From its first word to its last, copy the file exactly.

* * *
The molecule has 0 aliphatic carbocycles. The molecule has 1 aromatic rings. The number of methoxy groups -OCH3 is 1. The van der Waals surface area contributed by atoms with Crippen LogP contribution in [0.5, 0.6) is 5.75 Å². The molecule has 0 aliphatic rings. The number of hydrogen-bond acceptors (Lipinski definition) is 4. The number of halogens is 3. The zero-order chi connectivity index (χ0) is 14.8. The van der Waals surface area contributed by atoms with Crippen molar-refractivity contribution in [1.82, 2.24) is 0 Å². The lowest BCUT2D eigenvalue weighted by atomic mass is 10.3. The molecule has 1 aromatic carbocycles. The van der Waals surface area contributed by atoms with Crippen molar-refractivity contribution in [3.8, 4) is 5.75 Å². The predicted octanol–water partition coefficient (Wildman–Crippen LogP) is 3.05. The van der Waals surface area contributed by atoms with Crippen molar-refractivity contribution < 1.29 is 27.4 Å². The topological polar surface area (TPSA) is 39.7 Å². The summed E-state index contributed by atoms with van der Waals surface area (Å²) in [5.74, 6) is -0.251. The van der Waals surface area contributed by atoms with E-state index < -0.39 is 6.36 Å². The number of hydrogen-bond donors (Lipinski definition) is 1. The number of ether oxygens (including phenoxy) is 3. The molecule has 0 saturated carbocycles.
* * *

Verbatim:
The molecule has 0 aliphatic carbocycles. The molecule has 1 aromatic rings. The number of methoxy groups -OCH3 is 1. The van der Waals surface area contributed by atoms with Crippen LogP contribution in [0.5, 0.6) is 5.75 Å². The molecule has 0 aliphatic rings. The number of hydrogen-bond acceptors (Lipinski definition) is 4. The number of halogens is 3. The zero-order chi connectivity index (χ0) is 14.8. The van der Waals surface area contributed by atoms with Crippen molar-refractivity contribution in [1.82, 2.24) is 0 Å². The lowest BCUT2D eigenvalue weighted by atomic mass is 10.3. The molecule has 1 aromatic carbocycles. The van der Waals surface area contributed by atoms with Crippen molar-refractivity contribution in [3.8, 4) is 5.75 Å². The predicted octanol–water partition coefficient (Wildman–Crippen LogP) is 3.05. The van der Waals surface area contributed by atoms with Crippen molar-refractivity contribution < 1.29 is 27.4 Å². The topological polar surface area (TPSA) is 39.7 Å². The summed E-state index contributed by atoms with van der Waals surface area (Å²) in [5.74, 6) is -0.251. The van der Waals surface area contributed by atoms with E-state index < -0.39 is 6.36 Å². The number of hydrogen-bond donors (Lipinski definition) is 1. The number of ether oxygens (including phenoxy) is 3. The molecule has 0 saturated carbocycles.